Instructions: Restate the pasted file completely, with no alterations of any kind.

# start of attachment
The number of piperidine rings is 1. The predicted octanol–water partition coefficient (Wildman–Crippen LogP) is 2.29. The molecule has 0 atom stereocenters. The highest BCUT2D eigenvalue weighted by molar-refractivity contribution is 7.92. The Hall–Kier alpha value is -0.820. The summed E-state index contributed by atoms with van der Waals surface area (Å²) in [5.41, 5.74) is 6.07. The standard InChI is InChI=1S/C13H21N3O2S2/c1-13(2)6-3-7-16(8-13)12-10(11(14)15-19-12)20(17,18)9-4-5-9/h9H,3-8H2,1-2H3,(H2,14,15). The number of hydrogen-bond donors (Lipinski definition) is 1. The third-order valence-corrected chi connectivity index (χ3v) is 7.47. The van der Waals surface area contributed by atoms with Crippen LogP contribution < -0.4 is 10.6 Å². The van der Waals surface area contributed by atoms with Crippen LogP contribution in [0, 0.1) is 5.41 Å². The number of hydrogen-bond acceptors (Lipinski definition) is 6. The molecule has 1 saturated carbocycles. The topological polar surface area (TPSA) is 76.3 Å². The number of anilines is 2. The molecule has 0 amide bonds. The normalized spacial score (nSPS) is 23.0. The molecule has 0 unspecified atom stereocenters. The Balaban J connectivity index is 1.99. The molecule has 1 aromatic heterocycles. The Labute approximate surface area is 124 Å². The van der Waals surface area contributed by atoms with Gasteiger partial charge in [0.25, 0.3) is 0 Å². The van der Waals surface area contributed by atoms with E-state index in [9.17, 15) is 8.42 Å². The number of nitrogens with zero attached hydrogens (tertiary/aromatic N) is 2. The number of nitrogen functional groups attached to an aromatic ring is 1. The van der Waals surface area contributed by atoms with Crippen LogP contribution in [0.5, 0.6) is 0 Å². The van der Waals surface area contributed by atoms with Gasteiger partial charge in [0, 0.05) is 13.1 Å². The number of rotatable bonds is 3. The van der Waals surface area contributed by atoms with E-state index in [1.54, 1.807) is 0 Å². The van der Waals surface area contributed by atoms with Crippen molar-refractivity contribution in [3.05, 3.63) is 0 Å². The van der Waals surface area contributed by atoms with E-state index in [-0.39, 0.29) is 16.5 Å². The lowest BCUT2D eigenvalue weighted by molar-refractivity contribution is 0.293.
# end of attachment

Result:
The number of piperidine rings is 1. The predicted octanol–water partition coefficient (Wildman–Crippen LogP) is 2.29. The molecule has 0 atom stereocenters. The highest BCUT2D eigenvalue weighted by molar-refractivity contribution is 7.92. The Hall–Kier alpha value is -0.820. The summed E-state index contributed by atoms with van der Waals surface area (Å²) in [5.41, 5.74) is 6.07. The standard InChI is InChI=1S/C13H21N3O2S2/c1-13(2)6-3-7-16(8-13)12-10(11(14)15-19-12)20(17,18)9-4-5-9/h9H,3-8H2,1-2H3,(H2,14,15). The number of hydrogen-bond donors (Lipinski definition) is 1. The third-order valence-corrected chi connectivity index (χ3v) is 7.47. The van der Waals surface area contributed by atoms with Crippen LogP contribution < -0.4 is 10.6 Å². The van der Waals surface area contributed by atoms with Crippen LogP contribution in [0, 0.1) is 5.41 Å². The number of hydrogen-bond acceptors (Lipinski definition) is 6. The molecule has 1 saturated carbocycles. The topological polar surface area (TPSA) is 76.3 Å². The number of anilines is 2. The molecule has 0 amide bonds. The normalized spacial score (nSPS) is 23.0. The molecule has 0 unspecified atom stereocenters. The Balaban J connectivity index is 1.99. The molecule has 1 aromatic heterocycles. The Labute approximate surface area is 124 Å². The van der Waals surface area contributed by atoms with Gasteiger partial charge in [0.25, 0.3) is 0 Å². The van der Waals surface area contributed by atoms with E-state index in [9.17, 15) is 8.42 Å². The number of nitrogens with zero attached hydrogens (tertiary/aromatic N) is 2. The number of nitrogen functional groups attached to an aromatic ring is 1. The van der Waals surface area contributed by atoms with Crippen LogP contribution in [0.5, 0.6) is 0 Å². The van der Waals surface area contributed by atoms with Gasteiger partial charge in [0, 0.05) is 13.1 Å². The number of rotatable bonds is 3. The van der Waals surface area contributed by atoms with E-state index in [1.54, 1.807) is 0 Å². The van der Waals surface area contributed by atoms with Crippen molar-refractivity contribution in [3.05, 3.63) is 0 Å². The van der Waals surface area contributed by atoms with E-state index in [-0.39, 0.29) is 16.5 Å². The lowest BCUT2D eigenvalue weighted by molar-refractivity contribution is 0.293.